Intense heat exposure can be therapeutic and it can be deadly. Like a powerful drug, it is the way in which it is used that makes the difference. The context, preparation, helpful aids, temperature, rest periods, and recuperation time are all important. That does not mean that there is just one way or even “a best way” to do it. Although there are many different ways to enjoy a sauna, some important guidelines should be considered.
Contraindications and Heat Disorders
For most people, sweat bathing is well tolerated and safe. Sweat bathing is contraindicated during high-risk pregnancies and for people with unstable angina pectoris, recent myocardial infarction, severe aortic stenosis, decompensated heart failure, cardiac arrhythmia, and severe spinal cord injuries. Alcohol intake while sweat bathing can create serious health risks. See this post for further discussion of the risks and benefits of sauna.
In my fifteen years of avid use of sweat lodges and saunas including lengthy research projects, I have never experienced a participant suffer a heat disorder. Nevertheless, it is important to be aware of the signs and symptoms and how to provide first-aid. Heat disorders include heat collapse, heat exhaustion and heat stroke. The symptoms of heat disorders include headache, nausea, vertigo, weakness, thirst, confusion, irrational behavior, loss of consciousness, convulsions, a lack of sweating, and an abnormally high body temperature. General recommendations for first aid of heat disorders include removing the person from the hot environment, wetting the person’s skin and increasing air movement around the person to improve evaporative cooling until professional methods of cooling are initiated and the seriousness of the condition can be assessed. Fluids should be replaced as soon as possible. No person suspected of being ill from heat stroke should be sent home or left unattended unless a physician has specifically approved such an order. Professional medical treatment should be obtained immediately in the case of heat stroke.
Before SAUNA Meal
Consider your amount of food intake before going to sweat. Sweating is a form of exercise. You wouldn’t decide to go for a run right after Thanksgiving dinner and the same should be true for sweating. It is often recommended that one fast for an hour or two before sweating. On the other hand, if you wait too long to eat you can feel feint or week. A good general rule is to not eat heavy before you sweat and to moderate your pre-sweat meal to how you would before engaging in any intense cardio exercise.
Give your sauna some time to heat up. There is nothing more disappointing than when you’re all ready to plunge into some heat and discovering the sauna is still cold or lukewarm. If you are using a sauna in a gym or health club, do yourself a favor and call ahead asking the staff person, “To please make sure the sauna is on.” Rocks, walls, and benches need time to absorb the heat so that heat emanates from all sides of the sauna, not just from the kivas. Saunas typically take thirty minutes to heat up. The recommended temperature is 176 to 194º F (80-90º C). The thermometer should be located at head level or 15” below the ceiling in a 7’ high sauna. It should be located away from the heater or the door so it will not give a false reading.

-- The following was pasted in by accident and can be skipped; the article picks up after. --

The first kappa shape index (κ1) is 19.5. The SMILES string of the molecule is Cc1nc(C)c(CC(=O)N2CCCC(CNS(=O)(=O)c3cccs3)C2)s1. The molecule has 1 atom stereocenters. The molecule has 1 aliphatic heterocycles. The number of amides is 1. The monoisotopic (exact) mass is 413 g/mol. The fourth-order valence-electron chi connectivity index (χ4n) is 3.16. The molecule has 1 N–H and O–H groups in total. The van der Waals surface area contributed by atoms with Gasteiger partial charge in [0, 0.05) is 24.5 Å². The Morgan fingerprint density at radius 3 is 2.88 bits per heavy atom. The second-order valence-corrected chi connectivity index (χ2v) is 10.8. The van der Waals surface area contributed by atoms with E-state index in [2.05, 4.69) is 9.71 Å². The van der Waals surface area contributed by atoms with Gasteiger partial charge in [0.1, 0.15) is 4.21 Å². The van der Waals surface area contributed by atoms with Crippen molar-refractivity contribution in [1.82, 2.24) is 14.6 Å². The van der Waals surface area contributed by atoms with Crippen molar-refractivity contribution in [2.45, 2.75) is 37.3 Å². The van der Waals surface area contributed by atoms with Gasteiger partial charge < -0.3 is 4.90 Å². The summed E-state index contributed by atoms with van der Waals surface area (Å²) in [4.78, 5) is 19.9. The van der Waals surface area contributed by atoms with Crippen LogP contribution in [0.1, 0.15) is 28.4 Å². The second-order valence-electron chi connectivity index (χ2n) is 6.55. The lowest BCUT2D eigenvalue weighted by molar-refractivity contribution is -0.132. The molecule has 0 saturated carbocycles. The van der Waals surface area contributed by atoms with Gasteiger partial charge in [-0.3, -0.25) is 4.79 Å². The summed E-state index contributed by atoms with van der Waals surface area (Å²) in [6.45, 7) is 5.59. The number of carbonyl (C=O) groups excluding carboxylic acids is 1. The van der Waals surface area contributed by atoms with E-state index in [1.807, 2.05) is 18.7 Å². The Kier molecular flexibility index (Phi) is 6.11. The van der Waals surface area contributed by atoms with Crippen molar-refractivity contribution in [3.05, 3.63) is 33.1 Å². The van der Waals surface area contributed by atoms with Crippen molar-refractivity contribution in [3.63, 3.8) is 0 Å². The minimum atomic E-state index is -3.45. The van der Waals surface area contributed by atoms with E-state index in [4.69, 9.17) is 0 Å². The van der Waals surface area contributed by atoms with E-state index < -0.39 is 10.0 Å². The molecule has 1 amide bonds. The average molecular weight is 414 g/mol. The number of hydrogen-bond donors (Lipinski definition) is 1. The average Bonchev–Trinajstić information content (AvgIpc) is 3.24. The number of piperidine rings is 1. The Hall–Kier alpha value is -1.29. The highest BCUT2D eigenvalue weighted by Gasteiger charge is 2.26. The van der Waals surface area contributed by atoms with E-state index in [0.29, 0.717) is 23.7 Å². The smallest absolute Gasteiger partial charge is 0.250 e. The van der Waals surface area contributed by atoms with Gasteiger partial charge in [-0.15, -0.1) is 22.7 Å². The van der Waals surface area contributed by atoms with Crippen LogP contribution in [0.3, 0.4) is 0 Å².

Clothing choice is a personal one except for jewelry. Jewelry should be removed before entering a sweat structure as it can feel burning to the skin. Hard core sweat enthusiasts say the only way to sweat is naked. In my sweat therapy research, minimal attire was a bathing suit. Some people stuck to the minimal attire while others wore t-shirts in addition to bathing suits or shorts. The same is true for when people come to my home to sweat. Greater attention to your body image is an effect of sweating. Clothing choice is often reflective of body-image issues. As a result, when people start to sweat on a regular basis they start to pay greater attention to their diet and exercise.
Water & Towels
The things you will need are two towels and a quart of water. One towel is for bringing in with you into the sauna. This towel can be used for sitting on or other personal hygiene. The second towel is for drying off afterward. Drink plenty of water before entering the sauna and between intervals of heat exposure.
The recommended time inside a sauna is anywhere from 10 to 15 minutes. Take a five-minute break and then repeat. An athletic watch with a timer is helpful for marking time. Plastic covered sport watches, like a Timex Ironman, won’t burn your skin. Two to four rounds in the sauna should do it. During the break drink plenty of water. Allow yourself to take a longer break to recuperate after your last round before moving on to your next activity. For recuperation guidelines, see The Four Stages of Sauna Recuperation.